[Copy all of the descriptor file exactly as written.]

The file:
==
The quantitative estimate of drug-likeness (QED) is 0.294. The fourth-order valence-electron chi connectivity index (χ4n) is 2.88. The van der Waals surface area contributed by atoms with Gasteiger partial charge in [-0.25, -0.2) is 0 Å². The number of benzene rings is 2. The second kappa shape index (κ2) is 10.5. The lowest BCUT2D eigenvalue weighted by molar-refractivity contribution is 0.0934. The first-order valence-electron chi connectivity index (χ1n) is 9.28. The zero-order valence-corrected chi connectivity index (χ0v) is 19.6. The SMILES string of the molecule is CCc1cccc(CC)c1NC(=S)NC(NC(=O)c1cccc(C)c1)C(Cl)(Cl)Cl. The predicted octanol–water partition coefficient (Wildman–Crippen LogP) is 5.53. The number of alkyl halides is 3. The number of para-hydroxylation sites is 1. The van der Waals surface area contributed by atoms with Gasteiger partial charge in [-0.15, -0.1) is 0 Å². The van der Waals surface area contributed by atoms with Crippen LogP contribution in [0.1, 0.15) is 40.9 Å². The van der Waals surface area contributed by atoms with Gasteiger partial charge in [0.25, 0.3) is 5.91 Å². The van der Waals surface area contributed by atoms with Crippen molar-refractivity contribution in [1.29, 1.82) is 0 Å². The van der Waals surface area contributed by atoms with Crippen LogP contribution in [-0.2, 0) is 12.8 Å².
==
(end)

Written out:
The quantitative estimate of drug-likeness (QED) is 0.294. The fourth-order valence-electron chi connectivity index (χ4n) is 2.88. The van der Waals surface area contributed by atoms with Gasteiger partial charge in [-0.25, -0.2) is 0 Å². The number of benzene rings is 2. The second kappa shape index (κ2) is 10.5. The lowest BCUT2D eigenvalue weighted by molar-refractivity contribution is 0.0934. The first-order valence-electron chi connectivity index (χ1n) is 9.28. The zero-order valence-corrected chi connectivity index (χ0v) is 19.6. The SMILES string of the molecule is CCc1cccc(CC)c1NC(=S)NC(NC(=O)c1cccc(C)c1)C(Cl)(Cl)Cl. The predicted octanol–water partition coefficient (Wildman–Crippen LogP) is 5.53. The number of alkyl halides is 3. The number of para-hydroxylation sites is 1. The van der Waals surface area contributed by atoms with Gasteiger partial charge in [-0.15, -0.1) is 0 Å². The van der Waals surface area contributed by atoms with Crippen LogP contribution in [0.1, 0.15) is 40.9 Å². The van der Waals surface area contributed by atoms with Gasteiger partial charge in [0.25, 0.3) is 5.91 Å². The van der Waals surface area contributed by atoms with Crippen molar-refractivity contribution in [1.29, 1.82) is 0 Å². The van der Waals surface area contributed by atoms with Crippen LogP contribution in [-0.2, 0) is 12.8 Å².